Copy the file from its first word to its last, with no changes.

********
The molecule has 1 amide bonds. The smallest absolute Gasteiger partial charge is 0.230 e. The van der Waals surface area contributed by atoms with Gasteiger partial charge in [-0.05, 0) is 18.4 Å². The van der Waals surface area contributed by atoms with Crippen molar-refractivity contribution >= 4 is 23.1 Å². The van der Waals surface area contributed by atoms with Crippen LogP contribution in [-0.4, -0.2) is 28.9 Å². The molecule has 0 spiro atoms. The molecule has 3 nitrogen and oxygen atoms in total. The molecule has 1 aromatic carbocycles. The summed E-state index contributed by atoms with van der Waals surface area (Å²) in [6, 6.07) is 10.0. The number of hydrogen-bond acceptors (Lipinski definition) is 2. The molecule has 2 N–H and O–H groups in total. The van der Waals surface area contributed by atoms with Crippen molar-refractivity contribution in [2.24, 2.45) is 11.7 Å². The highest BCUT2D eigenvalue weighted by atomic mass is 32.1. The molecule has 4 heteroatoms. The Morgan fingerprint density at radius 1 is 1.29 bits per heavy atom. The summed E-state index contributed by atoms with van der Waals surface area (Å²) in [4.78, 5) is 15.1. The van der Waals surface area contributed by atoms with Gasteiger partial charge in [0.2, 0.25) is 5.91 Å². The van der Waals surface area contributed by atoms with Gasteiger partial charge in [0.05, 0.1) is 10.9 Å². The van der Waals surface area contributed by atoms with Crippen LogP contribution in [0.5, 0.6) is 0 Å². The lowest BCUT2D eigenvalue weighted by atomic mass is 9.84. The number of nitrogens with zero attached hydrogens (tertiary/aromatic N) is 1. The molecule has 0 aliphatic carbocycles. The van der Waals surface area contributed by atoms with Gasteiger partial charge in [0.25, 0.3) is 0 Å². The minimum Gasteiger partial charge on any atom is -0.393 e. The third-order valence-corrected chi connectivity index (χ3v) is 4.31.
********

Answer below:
The molecule has 1 amide bonds. The smallest absolute Gasteiger partial charge is 0.230 e. The van der Waals surface area contributed by atoms with Gasteiger partial charge in [-0.05, 0) is 18.4 Å². The van der Waals surface area contributed by atoms with Crippen molar-refractivity contribution >= 4 is 23.1 Å². The van der Waals surface area contributed by atoms with Crippen LogP contribution in [-0.4, -0.2) is 28.9 Å². The molecule has 0 spiro atoms. The molecule has 3 nitrogen and oxygen atoms in total. The molecule has 1 aromatic carbocycles. The summed E-state index contributed by atoms with van der Waals surface area (Å²) in [6, 6.07) is 10.0. The number of hydrogen-bond acceptors (Lipinski definition) is 2. The molecule has 2 N–H and O–H groups in total. The van der Waals surface area contributed by atoms with Crippen molar-refractivity contribution in [2.24, 2.45) is 11.7 Å². The highest BCUT2D eigenvalue weighted by atomic mass is 32.1. The molecule has 4 heteroatoms. The Morgan fingerprint density at radius 1 is 1.29 bits per heavy atom. The summed E-state index contributed by atoms with van der Waals surface area (Å²) in [4.78, 5) is 15.1. The van der Waals surface area contributed by atoms with Gasteiger partial charge in [0.2, 0.25) is 5.91 Å². The van der Waals surface area contributed by atoms with Gasteiger partial charge in [0.05, 0.1) is 10.9 Å². The van der Waals surface area contributed by atoms with Crippen LogP contribution in [0.5, 0.6) is 0 Å². The lowest BCUT2D eigenvalue weighted by atomic mass is 9.84. The number of nitrogens with zero attached hydrogens (tertiary/aromatic N) is 1. The molecule has 0 aliphatic carbocycles. The van der Waals surface area contributed by atoms with Gasteiger partial charge in [0.25, 0.3) is 0 Å². The minimum Gasteiger partial charge on any atom is -0.393 e. The third-order valence-corrected chi connectivity index (χ3v) is 4.31.